Beeke They are innumerable as far as you and I are concerned, but God knows every one of them.
Again, this does not mean that the number is literal. Go back to last week’s message if you need to know the many reasons I interpret 144,000 figuratively. However, just because the number is given in a stylized, symbolic manner—does not mean the number is unknown by God. He alone knows the precise number.
The Church Triumphant includes representatives from all people groups. God’s name will be considered great from the East to the West (Mal. 1:11). People from all nations will join Abraham, Isaac, and Jacob in heaven (Mt 8:11). The twenty-four elders had already anticipated this praise from the Universal Church (5:9). The church is now seen to join all the hosts of heaven in their praise to God and to the Lamb.
Since worship will be multi-ethnic and multi-cultural in heaven, it is right for us to strive for the same on earth. I’m not suggesting affirmative action or reparations to ease racial tension. I do not believe that solves the problem. It only creates more animosity. But, as believers who have been brought together as one people—while still retaining much of our cultural distinctiveness, we should have no inhibitions about worshipping alongside representatives of any and every ethnicity on earth. We should be delighted to worship with anyone and everyone God brings through our church doors. And, although language is an inevitable barrier to worship now, we ought to long for the day when that will not be the case in heaven. So we can appreciate our global family and anticipate union with them in eternity.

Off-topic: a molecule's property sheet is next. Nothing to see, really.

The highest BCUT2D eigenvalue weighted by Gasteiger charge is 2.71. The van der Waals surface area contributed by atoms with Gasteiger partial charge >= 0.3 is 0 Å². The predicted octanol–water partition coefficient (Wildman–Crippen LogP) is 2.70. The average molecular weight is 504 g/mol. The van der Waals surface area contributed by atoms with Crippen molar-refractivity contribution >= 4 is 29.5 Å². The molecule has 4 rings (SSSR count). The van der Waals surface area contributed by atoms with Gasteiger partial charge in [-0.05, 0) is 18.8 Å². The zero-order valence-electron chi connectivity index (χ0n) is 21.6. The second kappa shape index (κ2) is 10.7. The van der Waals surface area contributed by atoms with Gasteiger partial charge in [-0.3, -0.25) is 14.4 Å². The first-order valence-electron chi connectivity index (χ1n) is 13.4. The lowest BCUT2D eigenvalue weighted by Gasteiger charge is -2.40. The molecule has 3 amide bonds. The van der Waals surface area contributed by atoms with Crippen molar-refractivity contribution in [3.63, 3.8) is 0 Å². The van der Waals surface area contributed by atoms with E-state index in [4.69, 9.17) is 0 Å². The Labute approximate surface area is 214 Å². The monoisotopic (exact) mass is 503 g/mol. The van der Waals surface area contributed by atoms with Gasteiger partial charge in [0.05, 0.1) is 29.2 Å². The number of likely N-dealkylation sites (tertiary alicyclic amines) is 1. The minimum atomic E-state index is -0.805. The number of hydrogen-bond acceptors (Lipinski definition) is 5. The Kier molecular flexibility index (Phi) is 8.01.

All of these saints are clothed in long robes commonly associated with festivals. Their robes are white signifying their purity and victory through the blood of the Lamb (14). They are counted among the righteous because they are clothed in the righteousness of Christ. Although the martyrs depicted in the sixth seal (6:11) were also given white robes, this does not mean that this great multitude is made up of martyrs only. The twenty-four elders were also clothed in white (4:4). And at the end of the book all of the redeemed are clothed in robes they have washed (22:14). This is a picture of all the redeemed worshiping God together in perfect harmony.
The palm branches in their hands remind us of Palm Sunday, when Jesus entered Jerusalem riding upon a donkey and received the treatment of a triumphant king. But, even before that day, palm branches were waved during the Festival of Tabernacles (Lev. 23:40). This was meant to remind parents, and teach children, to celebrate God’s protection of Israel in the wilderness after their Exodus out of Egypt (Lev. 23:43).
God had rescued this “wilderness generation” out of Egypt, but they were far from being free from trials after that. In fact, they are the epitome of suffering. Unfortunately, they repeatedly grumbled and complained about it. But despite their rebellious attitude, God provided for them and protected them so that their children might enter into the Promised Land.
John hears this great multitude again in 19:1 shouting, “Hallelujah! Salvation and glory and power belong to our God.” Both there and here John alludes to the song of Moses which the Israelites sang to the Lord after safely crossing the Red Sea. “The Lord is my strength and my song, and he has become my salvation” (Exod. 15:2).
Why does this passage allude to the Exodus story? In John’s vision the whole redeemed church is celebrating God’s preservation of them through the wilderness of suffering and tribulation (cf. 12:6, 14). Just as God made a way of escape from Egypt for the Israelites, He provides the means for all his people to make their own exodus out of a fallen world. Just as God sent Moses to lead the covenant community out of their bondage in Egypt, he has sent to us his Son, Jesus Christ, to lead his people out of their bondage to sin. As we plod our way in the wilderness of this fallen world we have the assurance that our own salvation belongs to God who is seated on his throne and to the Lamb who was slain in our place. God has made a way for us to be reconciled to him through his Son, and to celebrate the victory he has won for all eternity!